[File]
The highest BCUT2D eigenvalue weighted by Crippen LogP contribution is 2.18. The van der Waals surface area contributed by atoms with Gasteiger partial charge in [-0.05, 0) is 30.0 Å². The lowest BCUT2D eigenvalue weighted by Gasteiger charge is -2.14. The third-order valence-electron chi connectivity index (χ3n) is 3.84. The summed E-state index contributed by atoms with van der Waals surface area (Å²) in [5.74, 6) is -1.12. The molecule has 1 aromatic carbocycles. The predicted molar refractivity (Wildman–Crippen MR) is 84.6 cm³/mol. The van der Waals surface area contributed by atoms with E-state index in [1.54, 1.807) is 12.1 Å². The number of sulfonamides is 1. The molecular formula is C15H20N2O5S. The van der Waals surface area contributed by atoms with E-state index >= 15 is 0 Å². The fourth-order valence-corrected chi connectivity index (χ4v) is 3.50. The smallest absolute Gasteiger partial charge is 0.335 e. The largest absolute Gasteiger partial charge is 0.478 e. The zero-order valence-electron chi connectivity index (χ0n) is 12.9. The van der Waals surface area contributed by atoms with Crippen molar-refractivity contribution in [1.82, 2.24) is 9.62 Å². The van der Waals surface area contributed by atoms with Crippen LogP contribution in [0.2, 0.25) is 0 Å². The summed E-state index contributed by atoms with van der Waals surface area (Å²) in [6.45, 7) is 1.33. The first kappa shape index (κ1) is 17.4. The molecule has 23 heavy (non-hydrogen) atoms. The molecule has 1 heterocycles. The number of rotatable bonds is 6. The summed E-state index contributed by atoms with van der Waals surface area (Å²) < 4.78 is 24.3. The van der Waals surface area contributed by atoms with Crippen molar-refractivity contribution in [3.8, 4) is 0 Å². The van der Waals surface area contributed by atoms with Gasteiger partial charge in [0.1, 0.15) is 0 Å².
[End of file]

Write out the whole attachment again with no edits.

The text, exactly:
The highest BCUT2D eigenvalue weighted by Crippen LogP contribution is 2.18. The van der Waals surface area contributed by atoms with Gasteiger partial charge in [-0.05, 0) is 30.0 Å². The lowest BCUT2D eigenvalue weighted by Gasteiger charge is -2.14. The third-order valence-electron chi connectivity index (χ3n) is 3.84. The summed E-state index contributed by atoms with van der Waals surface area (Å²) in [5.74, 6) is -1.12. The molecule has 1 aromatic carbocycles. The predicted molar refractivity (Wildman–Crippen MR) is 84.6 cm³/mol. The van der Waals surface area contributed by atoms with E-state index in [1.54, 1.807) is 12.1 Å². The number of sulfonamides is 1. The molecular formula is C15H20N2O5S. The van der Waals surface area contributed by atoms with E-state index >= 15 is 0 Å². The fourth-order valence-corrected chi connectivity index (χ4v) is 3.50. The smallest absolute Gasteiger partial charge is 0.335 e. The largest absolute Gasteiger partial charge is 0.478 e. The zero-order valence-electron chi connectivity index (χ0n) is 12.9. The van der Waals surface area contributed by atoms with Crippen molar-refractivity contribution in [1.82, 2.24) is 9.62 Å². The van der Waals surface area contributed by atoms with Crippen LogP contribution in [0.2, 0.25) is 0 Å². The summed E-state index contributed by atoms with van der Waals surface area (Å²) in [6.45, 7) is 1.33. The first kappa shape index (κ1) is 17.4. The molecule has 23 heavy (non-hydrogen) atoms. The molecule has 1 heterocycles. The number of rotatable bonds is 6. The summed E-state index contributed by atoms with van der Waals surface area (Å²) < 4.78 is 24.3. The van der Waals surface area contributed by atoms with Crippen molar-refractivity contribution in [3.8, 4) is 0 Å². The van der Waals surface area contributed by atoms with Gasteiger partial charge in [0.1, 0.15) is 0 Å².